Kevin Doyle Jones: No More Heroes Anymore

Markets don't solve everything – co-founder of SOCAP and impact investing heavyweight Kevin Doyle Jones talks to Ellie Ward.

The looming mountains and vast expanse of water that provide the backdrop for this interview with Kevin Doyle Jones seem rather apt. His passion, intelligence and outspoken nature make him somewhat intimidating on first introductions, but as with many successful leaders, when speaking with him one-to-one Jones immediately becomes warm, honest and open.

Jones is the co-founder of the SOCAP network and annual conference, which brings thousands of entrepreneurs and investors who believe in the creation of a socially responsible economy together each year in the US. He is a heavyweight in the impact investment world, having worked in the sector for around 15 years and is the founder of Good Capital, a venture capital firm that invests in social ventures. Jones was also part of the team which launched the first Hub in the US.

Kevin Doyle JonesKevin Doyle Jones. Photo credit: SOCAP

He's usually to be found in either Ashville, North Carolina (where his grandchildren live) or San Francisco but this week a new project aiming to disrupt the way foundations and social sector organisations work in order to encourage more collaboration has brought him to Lake Como in Italy. The project is Sphaera, a social enterprise that has the backing of The Rockefeller Foundation and which Jones is currently an advisor for.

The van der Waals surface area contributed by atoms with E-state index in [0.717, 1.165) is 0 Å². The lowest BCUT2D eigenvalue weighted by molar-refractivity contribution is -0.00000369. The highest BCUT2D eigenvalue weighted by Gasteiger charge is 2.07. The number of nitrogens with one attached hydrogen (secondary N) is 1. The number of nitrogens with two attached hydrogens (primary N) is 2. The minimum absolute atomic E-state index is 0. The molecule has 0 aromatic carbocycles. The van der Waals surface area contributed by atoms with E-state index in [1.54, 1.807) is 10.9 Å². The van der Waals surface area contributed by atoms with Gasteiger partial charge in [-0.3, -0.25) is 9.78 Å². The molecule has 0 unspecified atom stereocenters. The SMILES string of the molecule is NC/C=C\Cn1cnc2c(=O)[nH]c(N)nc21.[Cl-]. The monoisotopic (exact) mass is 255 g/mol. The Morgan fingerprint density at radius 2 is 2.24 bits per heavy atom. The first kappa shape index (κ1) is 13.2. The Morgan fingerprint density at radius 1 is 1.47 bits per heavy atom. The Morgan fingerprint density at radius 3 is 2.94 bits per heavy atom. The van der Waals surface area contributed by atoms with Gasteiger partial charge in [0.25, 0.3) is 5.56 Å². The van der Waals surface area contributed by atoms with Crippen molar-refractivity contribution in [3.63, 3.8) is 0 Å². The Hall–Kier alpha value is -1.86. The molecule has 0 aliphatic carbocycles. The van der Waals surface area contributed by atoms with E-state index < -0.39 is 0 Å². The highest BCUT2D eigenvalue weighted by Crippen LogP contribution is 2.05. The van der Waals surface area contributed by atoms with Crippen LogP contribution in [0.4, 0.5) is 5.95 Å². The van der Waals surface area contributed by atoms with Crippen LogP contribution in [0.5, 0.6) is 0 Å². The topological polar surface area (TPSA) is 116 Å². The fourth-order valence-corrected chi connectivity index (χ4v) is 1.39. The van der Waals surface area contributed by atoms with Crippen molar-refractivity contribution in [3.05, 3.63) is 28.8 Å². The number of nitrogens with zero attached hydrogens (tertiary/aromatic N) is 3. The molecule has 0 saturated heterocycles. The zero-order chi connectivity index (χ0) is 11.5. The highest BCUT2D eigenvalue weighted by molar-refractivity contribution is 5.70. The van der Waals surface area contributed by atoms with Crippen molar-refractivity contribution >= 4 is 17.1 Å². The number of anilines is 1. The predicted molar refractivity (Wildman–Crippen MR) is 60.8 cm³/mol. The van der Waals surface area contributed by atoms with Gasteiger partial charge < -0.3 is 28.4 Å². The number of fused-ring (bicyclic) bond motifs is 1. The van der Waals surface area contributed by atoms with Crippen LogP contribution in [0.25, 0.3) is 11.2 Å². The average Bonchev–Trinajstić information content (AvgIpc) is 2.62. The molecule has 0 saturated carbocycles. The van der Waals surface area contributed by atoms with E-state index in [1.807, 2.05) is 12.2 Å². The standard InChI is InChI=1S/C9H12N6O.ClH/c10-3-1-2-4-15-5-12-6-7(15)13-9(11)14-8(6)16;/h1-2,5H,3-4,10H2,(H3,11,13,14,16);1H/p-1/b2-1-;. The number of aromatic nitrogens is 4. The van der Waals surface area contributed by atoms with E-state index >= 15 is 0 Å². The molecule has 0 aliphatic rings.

Disruption of current systems is familiar ground for Jones, who is never one to hold back if he believes his opinion should be heard. “We did our conference because people said this ground between giving and investing could not exist. There is a market in the intersection between money and meaning.” 

The conference is now in its eighth year and looking back through past interviews with Jones, one stands out from the rest. In 2010 Jones was asked what he hoped the social enterprise sector would have achieved by 2015. His response was: “I do hope we have grown beyond the heroic visionary entrepreneur as our model.” So, with just a month away until the next SOCAP event, has this been achieved?

“There are still foundations who give awards to heroes so it’s clear in many ways we’re not quite there. However I think more social enterprises that succeed have moved beyond this way of thinking – they realise you need to be a network weaver and that your solution is only part of a contextual whole.

“There is a 19th century linear model of impact where ‘I made this happen’ – but no, actually somebody else built the roads in order to allow you to make it happen. The collective impact model that is going through the non-profit sector is now being realised by the social enterprises too.”

Jones believes that a crucial element of the collective impact model is cultural literacy and understanding how to work with communities that have a wide variety of values. For example, “one of the sectors expanding rapidly in the US is financial inclusion” – not making money off the poor, but reducing the cost of being poor and in order to do this effectively it means truly understanding how very low income communities operate.